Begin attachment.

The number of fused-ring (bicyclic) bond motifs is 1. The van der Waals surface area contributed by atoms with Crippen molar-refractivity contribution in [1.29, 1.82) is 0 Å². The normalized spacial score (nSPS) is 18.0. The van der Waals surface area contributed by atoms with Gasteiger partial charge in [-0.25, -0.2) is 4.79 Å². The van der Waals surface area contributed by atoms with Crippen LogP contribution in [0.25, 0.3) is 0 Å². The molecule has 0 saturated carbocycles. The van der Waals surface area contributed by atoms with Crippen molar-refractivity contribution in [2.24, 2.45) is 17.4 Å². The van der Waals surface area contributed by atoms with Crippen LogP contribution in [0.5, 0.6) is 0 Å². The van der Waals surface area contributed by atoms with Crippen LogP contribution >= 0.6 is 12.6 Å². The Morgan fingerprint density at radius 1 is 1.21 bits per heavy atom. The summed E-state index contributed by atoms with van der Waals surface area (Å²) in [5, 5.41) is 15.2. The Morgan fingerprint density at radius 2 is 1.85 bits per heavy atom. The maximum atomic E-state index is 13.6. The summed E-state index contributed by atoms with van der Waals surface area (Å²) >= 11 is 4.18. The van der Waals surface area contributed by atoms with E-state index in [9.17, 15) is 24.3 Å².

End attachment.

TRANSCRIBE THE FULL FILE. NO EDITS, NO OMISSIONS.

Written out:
The number of fused-ring (bicyclic) bond motifs is 1. The van der Waals surface area contributed by atoms with Crippen molar-refractivity contribution in [1.29, 1.82) is 0 Å². The normalized spacial score (nSPS) is 18.0. The van der Waals surface area contributed by atoms with Gasteiger partial charge in [-0.25, -0.2) is 4.79 Å². The van der Waals surface area contributed by atoms with Crippen LogP contribution in [0.25, 0.3) is 0 Å². The molecule has 0 saturated carbocycles. The van der Waals surface area contributed by atoms with Crippen molar-refractivity contribution in [2.24, 2.45) is 17.4 Å². The van der Waals surface area contributed by atoms with Crippen LogP contribution in [0.5, 0.6) is 0 Å². The van der Waals surface area contributed by atoms with Crippen LogP contribution >= 0.6 is 12.6 Å². The Morgan fingerprint density at radius 1 is 1.21 bits per heavy atom. The summed E-state index contributed by atoms with van der Waals surface area (Å²) in [5, 5.41) is 15.2. The Morgan fingerprint density at radius 2 is 1.85 bits per heavy atom. The maximum atomic E-state index is 13.6. The summed E-state index contributed by atoms with van der Waals surface area (Å²) >= 11 is 4.18. The van der Waals surface area contributed by atoms with E-state index in [9.17, 15) is 24.3 Å².